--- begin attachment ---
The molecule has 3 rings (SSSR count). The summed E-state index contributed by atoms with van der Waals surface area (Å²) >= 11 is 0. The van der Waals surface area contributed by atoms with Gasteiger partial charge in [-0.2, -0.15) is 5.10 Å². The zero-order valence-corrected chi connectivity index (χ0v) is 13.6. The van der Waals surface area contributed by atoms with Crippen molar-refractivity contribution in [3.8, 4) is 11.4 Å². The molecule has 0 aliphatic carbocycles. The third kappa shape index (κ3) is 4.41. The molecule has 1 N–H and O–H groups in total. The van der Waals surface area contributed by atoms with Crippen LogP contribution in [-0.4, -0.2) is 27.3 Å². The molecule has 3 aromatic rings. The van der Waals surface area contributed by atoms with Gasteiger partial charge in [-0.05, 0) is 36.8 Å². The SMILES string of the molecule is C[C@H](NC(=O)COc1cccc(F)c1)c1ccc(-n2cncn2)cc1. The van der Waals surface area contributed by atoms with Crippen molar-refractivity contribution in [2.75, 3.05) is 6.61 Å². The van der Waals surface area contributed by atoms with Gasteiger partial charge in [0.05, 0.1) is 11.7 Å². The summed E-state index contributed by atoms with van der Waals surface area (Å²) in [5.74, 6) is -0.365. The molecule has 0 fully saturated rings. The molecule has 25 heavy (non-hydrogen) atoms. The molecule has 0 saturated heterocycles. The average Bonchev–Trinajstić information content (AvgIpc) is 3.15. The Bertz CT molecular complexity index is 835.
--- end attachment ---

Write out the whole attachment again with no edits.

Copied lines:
The molecule has 3 rings (SSSR count). The summed E-state index contributed by atoms with van der Waals surface area (Å²) >= 11 is 0. The van der Waals surface area contributed by atoms with Gasteiger partial charge in [-0.2, -0.15) is 5.10 Å². The zero-order valence-corrected chi connectivity index (χ0v) is 13.6. The van der Waals surface area contributed by atoms with Crippen molar-refractivity contribution in [3.8, 4) is 11.4 Å². The molecule has 0 aliphatic carbocycles. The third kappa shape index (κ3) is 4.41. The molecule has 1 N–H and O–H groups in total. The van der Waals surface area contributed by atoms with Crippen LogP contribution in [-0.4, -0.2) is 27.3 Å². The molecule has 3 aromatic rings. The van der Waals surface area contributed by atoms with Gasteiger partial charge in [-0.05, 0) is 36.8 Å². The SMILES string of the molecule is C[C@H](NC(=O)COc1cccc(F)c1)c1ccc(-n2cncn2)cc1. The van der Waals surface area contributed by atoms with Crippen molar-refractivity contribution in [2.75, 3.05) is 6.61 Å². The van der Waals surface area contributed by atoms with Gasteiger partial charge in [0.05, 0.1) is 11.7 Å². The summed E-state index contributed by atoms with van der Waals surface area (Å²) in [5.74, 6) is -0.365. The molecule has 0 fully saturated rings. The molecule has 25 heavy (non-hydrogen) atoms. The molecule has 0 saturated heterocycles. The average Bonchev–Trinajstić information content (AvgIpc) is 3.15. The Bertz CT molecular complexity index is 835.